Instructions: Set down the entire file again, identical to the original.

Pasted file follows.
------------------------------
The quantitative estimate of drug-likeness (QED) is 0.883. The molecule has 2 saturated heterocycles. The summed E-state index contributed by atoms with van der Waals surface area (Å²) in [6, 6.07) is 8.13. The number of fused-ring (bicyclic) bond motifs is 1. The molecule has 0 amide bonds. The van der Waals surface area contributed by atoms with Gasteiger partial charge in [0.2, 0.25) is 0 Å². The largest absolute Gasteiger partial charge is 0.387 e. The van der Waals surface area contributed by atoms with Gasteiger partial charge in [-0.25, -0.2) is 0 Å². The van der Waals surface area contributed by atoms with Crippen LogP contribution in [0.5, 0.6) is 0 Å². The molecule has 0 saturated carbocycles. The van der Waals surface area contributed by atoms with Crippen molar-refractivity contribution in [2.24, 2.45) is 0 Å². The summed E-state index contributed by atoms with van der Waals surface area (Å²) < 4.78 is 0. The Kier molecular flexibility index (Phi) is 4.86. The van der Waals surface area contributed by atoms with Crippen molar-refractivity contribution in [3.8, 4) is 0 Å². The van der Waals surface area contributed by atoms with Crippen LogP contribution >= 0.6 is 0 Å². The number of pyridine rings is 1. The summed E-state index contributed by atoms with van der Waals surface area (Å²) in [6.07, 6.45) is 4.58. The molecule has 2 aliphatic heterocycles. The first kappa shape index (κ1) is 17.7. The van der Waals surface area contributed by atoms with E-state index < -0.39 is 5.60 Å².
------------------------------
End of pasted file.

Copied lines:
The quantitative estimate of drug-likeness (QED) is 0.883. The molecule has 2 saturated heterocycles. The summed E-state index contributed by atoms with van der Waals surface area (Å²) in [6, 6.07) is 8.13. The number of fused-ring (bicyclic) bond motifs is 1. The molecule has 0 amide bonds. The van der Waals surface area contributed by atoms with Gasteiger partial charge in [0.2, 0.25) is 0 Å². The largest absolute Gasteiger partial charge is 0.387 e. The van der Waals surface area contributed by atoms with Gasteiger partial charge in [-0.25, -0.2) is 0 Å². The van der Waals surface area contributed by atoms with Crippen LogP contribution in [0.5, 0.6) is 0 Å². The molecule has 0 saturated carbocycles. The van der Waals surface area contributed by atoms with Crippen molar-refractivity contribution in [2.24, 2.45) is 0 Å². The summed E-state index contributed by atoms with van der Waals surface area (Å²) < 4.78 is 0. The Kier molecular flexibility index (Phi) is 4.86. The van der Waals surface area contributed by atoms with Crippen molar-refractivity contribution in [3.8, 4) is 0 Å². The van der Waals surface area contributed by atoms with Crippen LogP contribution >= 0.6 is 0 Å². The number of pyridine rings is 1. The summed E-state index contributed by atoms with van der Waals surface area (Å²) in [6.07, 6.45) is 4.58. The molecule has 2 aliphatic heterocycles. The first kappa shape index (κ1) is 17.7. The van der Waals surface area contributed by atoms with E-state index < -0.39 is 5.60 Å².